Author Topic: no sparge method question  (Read 502 times)

Offline Slackjawls

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no sparge method question
« on: April 18, 2018, 01:33:38 AM »
My total water for a no sparge batch is 8.5 gallons.  Should I use my usual 1.5 qt per pound ratio (4.5 gallons) for a 60 minute mash, mash out, then add the remaining 4 gallons and lauter.  Or should I add all the water at the start of the mash?

If I add all the water at the start of the mash how does that effect my salt additions?

 

Offline ynotbrusum

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Re: no sparge method question
« Reply #1 on: April 18, 2018, 01:42:24 AM »
Typically you add all water up front and make your salt additions on the full batch and full measurements.  It can be batch sparged if you want...that’s the great thing about this hobby.  If you batch sparge, you should make sure each water addition works for pH levels.  The online calculators cover all of that pretty well.
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Offline dmtaylor

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Re: no sparge method question
« Reply #2 on: April 18, 2018, 01:56:19 AM »
For a true no-sparge, I would mash at the intended ratio, then add the rest of the water at the end of the mash.

For salt additions, split them between mash and the final addition as you see fit for pH control or based on volume, your option.  I've done it various ways and I'm honestly not sure what difference it really makes anyway as long as mash pH is in the ballpark of 5.4-ish.
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Offline Slackjawls

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Re: no sparge method question
« Reply #3 on: April 18, 2018, 02:20:58 AM »
If I mash out at 170f for 20 minutes then why adjust the remaining water?  Why not just mix it in and drain?

Offline Robert

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Re: no sparge method question
« Reply #4 on: April 18, 2018, 02:39:38 AM »
If I mash out at 170f for 20 minutes then why adjust the remaining water?  Why not just mix it in and drain?
So what you're talking about then is still just sparging, no matter how fast or slow you add the sparge (continuous, two batches, one big one....)  You want to adjust the sparge water as you would for any method, to make sure the pH doesn't rise too high during the sparge, as the mash is diluted.  If you do a standard water to grain ratio for mash, then treat the sparge water as for a regular sparge in your calculator.  Then mash off, add, mix and drain as you like.
« Last Edit: April 18, 2018, 02:48:04 AM by Robert »
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Offline Big Monk

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Re: no sparge method question
« Reply #5 on: April 18, 2018, 03:24:11 AM »
No-Sparge, in my view, means creating the recipe around a full volume mash. I prepare additions, adjust pH, etc. all based on the total volume and mash-in with that volume.

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Offline Wilbur

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Re: no sparge method question
« Reply #6 on: April 18, 2018, 03:27:49 AM »
There are so many more ways to no sparge then I thought! I'm confused behind the thought processes of any of these other methods, it seems like it goes against the simplicity of no sparge. I brew single vessel BIAB no sparge (SVBIABNS for simplicity sake), and I mash with my full volume. I usually use about 8 gallons of water, with a mash thickness of 2.75 qt/lb. I use Bru n water and set my sparge volume to 0 and my mash volume to the full volume. I adjust my water profile to got the my preferred mineral profile and mash pH.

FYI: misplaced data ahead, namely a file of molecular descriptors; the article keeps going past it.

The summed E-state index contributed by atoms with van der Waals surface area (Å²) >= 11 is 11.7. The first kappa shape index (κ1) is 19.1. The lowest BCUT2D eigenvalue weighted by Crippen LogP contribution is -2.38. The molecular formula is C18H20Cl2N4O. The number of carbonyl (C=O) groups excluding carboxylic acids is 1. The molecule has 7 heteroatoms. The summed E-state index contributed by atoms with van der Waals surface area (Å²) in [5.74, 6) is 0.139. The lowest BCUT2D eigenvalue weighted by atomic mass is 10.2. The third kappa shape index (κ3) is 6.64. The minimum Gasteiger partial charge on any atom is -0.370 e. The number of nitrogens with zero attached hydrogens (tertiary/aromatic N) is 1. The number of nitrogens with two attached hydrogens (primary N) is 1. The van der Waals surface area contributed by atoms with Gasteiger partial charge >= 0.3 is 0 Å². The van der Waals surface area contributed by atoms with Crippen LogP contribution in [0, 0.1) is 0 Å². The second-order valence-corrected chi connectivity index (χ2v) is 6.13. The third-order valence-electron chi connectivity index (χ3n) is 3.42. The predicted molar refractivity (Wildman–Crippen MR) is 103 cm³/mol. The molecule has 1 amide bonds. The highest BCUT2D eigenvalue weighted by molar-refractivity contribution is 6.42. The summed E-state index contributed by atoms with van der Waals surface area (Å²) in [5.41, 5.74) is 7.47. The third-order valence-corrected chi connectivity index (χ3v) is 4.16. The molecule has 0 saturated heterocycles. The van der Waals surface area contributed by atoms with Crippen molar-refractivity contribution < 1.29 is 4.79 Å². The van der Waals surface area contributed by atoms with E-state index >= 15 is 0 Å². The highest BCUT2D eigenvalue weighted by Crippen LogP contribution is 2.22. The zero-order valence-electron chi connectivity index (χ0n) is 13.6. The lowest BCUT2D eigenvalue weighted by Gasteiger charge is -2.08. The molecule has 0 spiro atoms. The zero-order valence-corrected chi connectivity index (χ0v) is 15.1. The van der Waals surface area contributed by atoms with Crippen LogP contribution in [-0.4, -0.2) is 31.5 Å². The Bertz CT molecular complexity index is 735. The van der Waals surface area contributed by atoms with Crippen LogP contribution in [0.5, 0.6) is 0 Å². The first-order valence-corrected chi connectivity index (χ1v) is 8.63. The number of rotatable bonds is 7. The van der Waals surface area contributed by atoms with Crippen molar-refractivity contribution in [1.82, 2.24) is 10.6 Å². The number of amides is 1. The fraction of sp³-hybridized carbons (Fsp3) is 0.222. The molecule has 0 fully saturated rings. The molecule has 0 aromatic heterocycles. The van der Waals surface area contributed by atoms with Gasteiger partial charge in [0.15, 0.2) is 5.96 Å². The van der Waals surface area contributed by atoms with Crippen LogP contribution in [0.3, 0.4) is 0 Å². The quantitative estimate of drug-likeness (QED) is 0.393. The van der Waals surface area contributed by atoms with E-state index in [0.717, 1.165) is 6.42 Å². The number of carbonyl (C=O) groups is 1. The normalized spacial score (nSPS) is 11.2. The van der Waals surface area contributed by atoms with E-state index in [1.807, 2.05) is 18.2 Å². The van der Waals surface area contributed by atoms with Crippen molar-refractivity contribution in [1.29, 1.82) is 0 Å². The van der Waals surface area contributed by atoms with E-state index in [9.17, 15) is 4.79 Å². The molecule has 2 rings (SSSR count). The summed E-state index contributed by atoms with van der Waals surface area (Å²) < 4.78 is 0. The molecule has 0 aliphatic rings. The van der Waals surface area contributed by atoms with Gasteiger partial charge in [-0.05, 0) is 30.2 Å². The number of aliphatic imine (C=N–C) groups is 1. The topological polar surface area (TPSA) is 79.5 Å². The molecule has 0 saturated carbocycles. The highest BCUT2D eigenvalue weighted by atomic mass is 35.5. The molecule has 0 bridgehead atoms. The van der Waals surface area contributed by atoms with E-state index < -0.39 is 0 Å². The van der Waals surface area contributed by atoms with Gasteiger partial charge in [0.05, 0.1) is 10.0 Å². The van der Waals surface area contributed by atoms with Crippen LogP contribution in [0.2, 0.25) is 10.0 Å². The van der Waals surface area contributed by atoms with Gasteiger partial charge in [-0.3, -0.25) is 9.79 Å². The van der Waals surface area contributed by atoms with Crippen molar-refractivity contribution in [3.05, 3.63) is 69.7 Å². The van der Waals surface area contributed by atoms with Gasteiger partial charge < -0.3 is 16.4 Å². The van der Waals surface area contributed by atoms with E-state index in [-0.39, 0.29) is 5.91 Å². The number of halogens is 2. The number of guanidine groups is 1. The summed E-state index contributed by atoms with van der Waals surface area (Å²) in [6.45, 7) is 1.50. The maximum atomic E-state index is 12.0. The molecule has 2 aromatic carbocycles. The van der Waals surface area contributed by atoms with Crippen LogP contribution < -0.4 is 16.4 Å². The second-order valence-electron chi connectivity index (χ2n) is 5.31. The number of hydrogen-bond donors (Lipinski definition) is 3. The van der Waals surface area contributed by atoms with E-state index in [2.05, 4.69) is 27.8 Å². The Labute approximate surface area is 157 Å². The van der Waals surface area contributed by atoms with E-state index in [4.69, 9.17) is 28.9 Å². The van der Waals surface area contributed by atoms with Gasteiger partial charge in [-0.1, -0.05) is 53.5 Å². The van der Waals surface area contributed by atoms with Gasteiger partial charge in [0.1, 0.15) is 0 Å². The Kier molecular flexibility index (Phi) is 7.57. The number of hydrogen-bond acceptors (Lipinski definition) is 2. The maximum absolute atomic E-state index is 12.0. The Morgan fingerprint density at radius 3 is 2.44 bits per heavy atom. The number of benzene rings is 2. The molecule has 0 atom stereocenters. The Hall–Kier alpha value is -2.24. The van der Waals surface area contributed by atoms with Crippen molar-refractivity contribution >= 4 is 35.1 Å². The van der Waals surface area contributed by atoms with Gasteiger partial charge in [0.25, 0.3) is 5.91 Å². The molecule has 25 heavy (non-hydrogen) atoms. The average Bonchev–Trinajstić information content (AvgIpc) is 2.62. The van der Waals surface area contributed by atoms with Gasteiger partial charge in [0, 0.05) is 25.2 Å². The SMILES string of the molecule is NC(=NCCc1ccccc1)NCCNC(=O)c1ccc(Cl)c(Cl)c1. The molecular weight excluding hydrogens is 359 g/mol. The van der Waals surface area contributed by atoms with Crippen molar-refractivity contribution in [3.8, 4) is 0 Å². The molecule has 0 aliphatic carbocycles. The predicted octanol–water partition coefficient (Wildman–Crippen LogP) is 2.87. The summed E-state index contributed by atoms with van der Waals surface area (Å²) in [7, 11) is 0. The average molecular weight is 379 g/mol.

Offline Robert

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Re: no sparge method question
« Reply #7 on: April 18, 2018, 03:48:13 AM »
Or it's really all the same, depending on how you look at it.  You're using a certain full volume of water with your grain.  You add it in one increment, two, three, a dozen, all from the beginning, or starting to break up batches during the mash (for stepping) or later (for "working" the sparge)....

Point is, X water: Y grain.  Minerals in proportion.  Mix it all up as suits you.  The water passes through the grain, that's the short version. 

There are many variants, but it's just minor details if you keep the big picture in mind. Your preference.  Wax on, wax off.
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Offline JT

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Re: no sparge method question
« Reply #8 on: April 20, 2018, 03:12:31 AM »
The only advantage I see to breaking up the water additions of a no sparge batch would be to aid in temperature ramping.

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Offline klickitat jim

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Re: no sparge method question
« Reply #9 on: April 20, 2018, 07:35:43 AM »
Or space in MT maybe

Offline Big Monk

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Re: no sparge method question
« Reply #10 on: April 20, 2018, 01:45:26 PM »
My total water for a no sparge batch is 8.5 gallons.  Should I use my usual 1.5 qt per pound ratio (4.5 gallons) for a 60 minute mash, mash out, then add the remaining 4 gallons and lauter.  Or should I add all the water at the start of the mash?

If I add all the water at the start of the mash how does that effect my salt additions?

 

As some have said, you want to determine:

a.) Your desired pH;
b.) Your desired mineral contributions;
c.) Plan your mash based off of that

Obviously a full volume mash at the outset means that the concentration of minerals will be different than if you restrict the volume initially and add water later, or if you do step infusions, etc.

pH can also be affected by step infusions.

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